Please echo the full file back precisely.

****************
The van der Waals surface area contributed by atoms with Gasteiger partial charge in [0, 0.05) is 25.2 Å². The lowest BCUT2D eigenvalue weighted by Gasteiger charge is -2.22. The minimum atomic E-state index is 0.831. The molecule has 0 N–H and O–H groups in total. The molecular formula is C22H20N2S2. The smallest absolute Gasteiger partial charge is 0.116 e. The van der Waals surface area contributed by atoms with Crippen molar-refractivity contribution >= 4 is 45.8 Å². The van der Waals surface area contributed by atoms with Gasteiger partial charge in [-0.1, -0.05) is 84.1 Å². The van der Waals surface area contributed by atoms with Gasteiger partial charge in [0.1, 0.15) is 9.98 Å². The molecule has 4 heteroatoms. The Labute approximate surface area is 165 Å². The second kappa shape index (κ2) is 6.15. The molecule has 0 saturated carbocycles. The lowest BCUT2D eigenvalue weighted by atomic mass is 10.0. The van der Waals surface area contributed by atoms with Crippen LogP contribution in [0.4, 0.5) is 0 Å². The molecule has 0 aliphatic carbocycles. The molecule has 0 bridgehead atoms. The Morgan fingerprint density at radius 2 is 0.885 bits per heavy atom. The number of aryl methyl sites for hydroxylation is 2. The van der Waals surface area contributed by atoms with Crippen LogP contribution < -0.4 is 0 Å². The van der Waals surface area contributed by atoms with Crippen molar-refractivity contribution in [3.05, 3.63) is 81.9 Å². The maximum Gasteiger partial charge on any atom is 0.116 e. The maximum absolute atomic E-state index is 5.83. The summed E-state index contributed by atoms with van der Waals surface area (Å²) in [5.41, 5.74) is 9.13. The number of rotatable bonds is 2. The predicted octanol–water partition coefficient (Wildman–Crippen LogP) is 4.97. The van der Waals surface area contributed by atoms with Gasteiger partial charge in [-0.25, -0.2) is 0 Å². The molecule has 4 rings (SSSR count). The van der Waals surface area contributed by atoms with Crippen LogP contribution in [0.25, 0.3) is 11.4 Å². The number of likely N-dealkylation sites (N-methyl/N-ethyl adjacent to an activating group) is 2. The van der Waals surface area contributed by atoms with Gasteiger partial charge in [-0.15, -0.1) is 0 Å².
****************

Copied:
The van der Waals surface area contributed by atoms with Gasteiger partial charge in [0, 0.05) is 25.2 Å². The lowest BCUT2D eigenvalue weighted by Gasteiger charge is -2.22. The minimum atomic E-state index is 0.831. The molecule has 0 N–H and O–H groups in total. The molecular formula is C22H20N2S2. The smallest absolute Gasteiger partial charge is 0.116 e. The van der Waals surface area contributed by atoms with Crippen molar-refractivity contribution >= 4 is 45.8 Å². The van der Waals surface area contributed by atoms with Gasteiger partial charge in [-0.1, -0.05) is 84.1 Å². The van der Waals surface area contributed by atoms with Gasteiger partial charge in [0.1, 0.15) is 9.98 Å². The molecule has 4 heteroatoms. The Labute approximate surface area is 165 Å². The second kappa shape index (κ2) is 6.15. The molecule has 0 saturated carbocycles. The lowest BCUT2D eigenvalue weighted by atomic mass is 10.0. The van der Waals surface area contributed by atoms with Crippen LogP contribution in [0.4, 0.5) is 0 Å². The molecule has 0 aliphatic carbocycles. The molecule has 0 bridgehead atoms. The Morgan fingerprint density at radius 2 is 0.885 bits per heavy atom. The number of aryl methyl sites for hydroxylation is 2. The van der Waals surface area contributed by atoms with Crippen LogP contribution < -0.4 is 0 Å². The van der Waals surface area contributed by atoms with Crippen molar-refractivity contribution in [3.05, 3.63) is 81.9 Å². The maximum Gasteiger partial charge on any atom is 0.116 e. The maximum absolute atomic E-state index is 5.83. The summed E-state index contributed by atoms with van der Waals surface area (Å²) in [5.41, 5.74) is 9.13. The number of rotatable bonds is 2. The predicted octanol–water partition coefficient (Wildman–Crippen LogP) is 4.97. The van der Waals surface area contributed by atoms with Gasteiger partial charge in [-0.25, -0.2) is 0 Å². The molecule has 4 rings (SSSR count). The van der Waals surface area contributed by atoms with Crippen LogP contribution in [0.25, 0.3) is 11.4 Å². The number of likely N-dealkylation sites (N-methyl/N-ethyl adjacent to an activating group) is 2. The van der Waals surface area contributed by atoms with Gasteiger partial charge in [-0.15, -0.1) is 0 Å².